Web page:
Cape Town is in the grips of an extended drought so severe that in a little over two months it may become the first ever global city to run out of water. At current rates of consumption, "Day Zero" is projected to arrive on 12 April, but some fear it could come sooner, while praying the rains arrive before that.

Cape Town drought
A narrow body of water – or is it just a heat mirage? – shimmers at Theewaterskloof Dam on 10 May 2017, when it had less than 20% of its water capacity. Since then, it has dropped to 13.3% Rodger Bosch/AFP

In an effort to hold off or delay total disaster, strict water rationing has been imposed on the city's four million residents. From Thursday 1 February, they will be allowed to use only 50 litres (13 US gallons) of water a day, down from the current 87-litre limit.

This measure – along with the introduction of three desalination plants and projects to tap groundwater – may be enough to make the city's water resources last until the rainy season. But if all fails and Day Zero does arrive, most of the city's taps will be cut off, and the security forces will be drafted in to guard collection points around the city, where people would have to queue for a daily ration of just 25 litres.

Only hospitals, key economic and industrial areas and densely populated areas with a higher risk of disease would be exempt from the water cut-off, said municipal authorities.

In St James, a charming upmarket suburb of Cape Town, long lines of residents have taken to queuing daily to collect water bubbling up from a natural spring. Images of white South Africans scrounging for water have sent ripples of shock through some sectors of society. But for many black people living in Cape Town's poorer areas, limited access to water is a fact of life. The only way they can get water is to carry buckets of it from communal taps to their shack dwellings.

Christine Colvin, senior manager of World Wildlife Fund (WWF)'s Fresh Water Programme in South Africa, told Reuters: "I think the prospect of Day Zero in a city of four million people is really frightening, because if Day Zero comes and nobody is prepared, there is going to be panic. There are other cities that have come very close during drought conditions to having no water - Sao Paulo in Brazil is one."

"This crisis will demand a whole of society approach, where we all pull together to get through this," the city said in a statement that acknowledged "panic" among residents fretting over the possible difficulties ahead. This weekend, Cape Town's water and sanitation department said it was investigating reports that some retailers might be illegally selling municipal tap water after people were seen lining up with empty bottles at two malls.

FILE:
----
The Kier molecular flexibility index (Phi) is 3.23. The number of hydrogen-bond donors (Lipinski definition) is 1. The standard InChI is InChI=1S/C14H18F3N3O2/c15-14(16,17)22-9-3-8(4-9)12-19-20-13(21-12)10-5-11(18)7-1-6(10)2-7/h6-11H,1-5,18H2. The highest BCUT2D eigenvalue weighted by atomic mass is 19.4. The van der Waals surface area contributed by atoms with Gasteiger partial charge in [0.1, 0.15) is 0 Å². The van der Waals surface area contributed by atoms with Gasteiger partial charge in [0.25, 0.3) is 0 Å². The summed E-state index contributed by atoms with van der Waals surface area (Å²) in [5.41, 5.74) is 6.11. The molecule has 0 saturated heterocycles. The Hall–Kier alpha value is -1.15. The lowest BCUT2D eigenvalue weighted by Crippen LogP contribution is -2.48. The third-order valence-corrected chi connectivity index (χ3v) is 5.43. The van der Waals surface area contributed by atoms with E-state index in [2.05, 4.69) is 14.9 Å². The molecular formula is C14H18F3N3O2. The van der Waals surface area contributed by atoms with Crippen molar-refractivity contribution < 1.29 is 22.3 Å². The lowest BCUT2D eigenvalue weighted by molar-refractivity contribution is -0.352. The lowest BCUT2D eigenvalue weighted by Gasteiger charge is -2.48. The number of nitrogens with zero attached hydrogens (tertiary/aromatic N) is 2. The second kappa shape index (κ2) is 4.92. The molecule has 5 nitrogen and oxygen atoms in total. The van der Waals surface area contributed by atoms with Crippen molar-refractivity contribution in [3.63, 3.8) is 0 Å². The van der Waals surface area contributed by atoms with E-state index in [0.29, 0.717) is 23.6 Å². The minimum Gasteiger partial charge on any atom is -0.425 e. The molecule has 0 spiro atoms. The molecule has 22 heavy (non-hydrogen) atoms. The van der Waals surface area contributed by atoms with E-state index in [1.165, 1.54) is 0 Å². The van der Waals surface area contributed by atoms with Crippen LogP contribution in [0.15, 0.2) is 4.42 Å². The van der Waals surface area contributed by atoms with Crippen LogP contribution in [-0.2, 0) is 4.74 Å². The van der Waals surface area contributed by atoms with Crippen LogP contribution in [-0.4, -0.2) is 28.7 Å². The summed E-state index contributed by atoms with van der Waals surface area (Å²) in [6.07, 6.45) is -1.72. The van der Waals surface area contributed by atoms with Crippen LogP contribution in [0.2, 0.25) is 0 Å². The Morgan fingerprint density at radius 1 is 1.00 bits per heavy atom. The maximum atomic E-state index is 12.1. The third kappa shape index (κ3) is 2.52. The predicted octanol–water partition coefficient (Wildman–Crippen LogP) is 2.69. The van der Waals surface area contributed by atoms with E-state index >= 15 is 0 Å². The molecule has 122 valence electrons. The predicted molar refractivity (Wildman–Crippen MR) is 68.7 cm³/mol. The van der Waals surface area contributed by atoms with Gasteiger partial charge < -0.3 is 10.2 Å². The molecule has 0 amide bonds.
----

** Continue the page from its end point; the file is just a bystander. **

Cape Town drought
A sign warning residents of water restrictions is seen in Cape Town on 25 October 2017 Mike Hutchings/Reuters

The water crisis is propelling Cape Town into the unknown, but the causes have been brewing for a while. Since around the end of white minority rule in 1994, the city's population has soared by 79 percent, while reservoir capacity only increased by 15 percent.

Meanwhile, the region has endured several years of drought. Research on long-term weather data done by the University of Cape Town found that the period from 2015-2017 has been the driest three-year period since 1933, and 2017 was the driest year since 1933, and possibly earlier, since comparable data before 1933 was not available. They say man-made global warming may have contributed to the severe weather, and that similar droughts could be more common in the future.

The average level of the reservoirs that are Cape Town's main water source is currently about 27 percent, but the final 10 percent is considered unusable because of mud, weeds and debris at the bottom. Some residents are already complaining that silt in tap water makes it undrinkable. The city says it would have to turn off most taps if the average reservoir level falls below 13.5 percent.

Theewaterskloof Dam, whose reservoir was once the city's biggest provider, is a startling sight. The dam resembles a desert-like, arid piece of land, with hardly any water.

The City of Cape Town authorities publish a daily update of the levels in the city's six main reservoirs, making the data available online for residents. Yesterday's figures showed that Theewaterskloof was 14.2% full. Today it is 13.3%, dangerously close to the 10% cut-off point.

South Africa's tourism industry is taking a hit. Agencies have reported cancellations from domestic and international travellers, said Cape Town Tourism CEO Enver Duminy, according to the African News Agency. While tourists are still welcome, tourism authorities urge them to flush the toilet as little as possible and "take a dip in the ocean instead of swimming pools, and maybe even spare yourself a shower."

Helen Zille, the Premier of Western Cape province, said there is still time to avert "Day Zero" if everyone used 50 litres or fewer a day. For now, Cape Town residents are advised to limit showers to fewer than 90 seconds and to use a bucket to collect the runoff and use that to flush the toilet.

In a Facebook post, she offered some suggestions on how to save water. "Turn off the tap of your toilet cistern and use all of the grey water in your house from washing, save it, and put it into your toilet cistern", she said. "No-one should be showering more than twice a week at this stage. You need to save water as if your life depends on it, because it does." Last year, she revealed that she showered once every three days.